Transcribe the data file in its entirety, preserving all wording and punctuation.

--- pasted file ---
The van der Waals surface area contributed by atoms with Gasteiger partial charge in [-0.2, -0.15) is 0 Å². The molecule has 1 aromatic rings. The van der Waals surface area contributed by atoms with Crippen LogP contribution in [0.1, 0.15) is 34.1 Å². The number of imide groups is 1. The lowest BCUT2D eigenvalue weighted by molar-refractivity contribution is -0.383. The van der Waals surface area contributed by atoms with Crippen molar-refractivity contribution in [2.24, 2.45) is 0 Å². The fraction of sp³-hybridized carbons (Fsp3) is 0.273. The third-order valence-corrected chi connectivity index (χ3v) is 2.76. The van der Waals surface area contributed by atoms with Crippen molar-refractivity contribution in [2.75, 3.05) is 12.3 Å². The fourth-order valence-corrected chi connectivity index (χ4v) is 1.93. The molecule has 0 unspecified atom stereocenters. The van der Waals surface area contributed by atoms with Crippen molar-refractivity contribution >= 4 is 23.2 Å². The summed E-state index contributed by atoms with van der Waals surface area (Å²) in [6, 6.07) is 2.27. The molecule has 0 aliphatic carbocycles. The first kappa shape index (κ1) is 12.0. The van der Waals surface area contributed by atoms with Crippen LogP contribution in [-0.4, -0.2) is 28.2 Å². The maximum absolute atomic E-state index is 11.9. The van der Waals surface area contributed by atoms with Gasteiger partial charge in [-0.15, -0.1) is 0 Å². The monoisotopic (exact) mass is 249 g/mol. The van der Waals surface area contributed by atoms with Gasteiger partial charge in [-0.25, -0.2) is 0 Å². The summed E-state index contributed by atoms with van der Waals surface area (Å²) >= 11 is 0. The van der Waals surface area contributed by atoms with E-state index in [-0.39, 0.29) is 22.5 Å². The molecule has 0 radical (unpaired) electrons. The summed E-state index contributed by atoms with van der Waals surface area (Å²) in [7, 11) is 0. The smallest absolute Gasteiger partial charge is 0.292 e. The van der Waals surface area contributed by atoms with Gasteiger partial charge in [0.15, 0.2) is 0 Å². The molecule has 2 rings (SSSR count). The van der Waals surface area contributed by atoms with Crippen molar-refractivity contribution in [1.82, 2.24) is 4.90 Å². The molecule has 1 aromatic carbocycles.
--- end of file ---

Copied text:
The van der Waals surface area contributed by atoms with Gasteiger partial charge in [-0.2, -0.15) is 0 Å². The molecule has 1 aromatic rings. The van der Waals surface area contributed by atoms with Crippen LogP contribution in [0.1, 0.15) is 34.1 Å². The number of imide groups is 1. The lowest BCUT2D eigenvalue weighted by molar-refractivity contribution is -0.383. The van der Waals surface area contributed by atoms with Crippen molar-refractivity contribution in [2.24, 2.45) is 0 Å². The fraction of sp³-hybridized carbons (Fsp3) is 0.273. The third-order valence-corrected chi connectivity index (χ3v) is 2.76. The van der Waals surface area contributed by atoms with Crippen molar-refractivity contribution in [2.75, 3.05) is 12.3 Å². The fourth-order valence-corrected chi connectivity index (χ4v) is 1.93. The molecule has 0 unspecified atom stereocenters. The van der Waals surface area contributed by atoms with Crippen molar-refractivity contribution >= 4 is 23.2 Å². The summed E-state index contributed by atoms with van der Waals surface area (Å²) in [6, 6.07) is 2.27. The molecule has 0 aliphatic carbocycles. The first kappa shape index (κ1) is 12.0. The van der Waals surface area contributed by atoms with Crippen LogP contribution in [-0.4, -0.2) is 28.2 Å². The maximum absolute atomic E-state index is 11.9. The van der Waals surface area contributed by atoms with Gasteiger partial charge in [-0.15, -0.1) is 0 Å². The monoisotopic (exact) mass is 249 g/mol. The van der Waals surface area contributed by atoms with Gasteiger partial charge in [-0.25, -0.2) is 0 Å². The summed E-state index contributed by atoms with van der Waals surface area (Å²) >= 11 is 0. The van der Waals surface area contributed by atoms with E-state index in [-0.39, 0.29) is 22.5 Å². The molecule has 0 radical (unpaired) electrons. The summed E-state index contributed by atoms with van der Waals surface area (Å²) in [7, 11) is 0. The smallest absolute Gasteiger partial charge is 0.292 e. The van der Waals surface area contributed by atoms with Gasteiger partial charge in [0.15, 0.2) is 0 Å². The molecule has 2 rings (SSSR count). The van der Waals surface area contributed by atoms with Crippen molar-refractivity contribution in [1.82, 2.24) is 4.90 Å². The molecule has 1 aromatic carbocycles.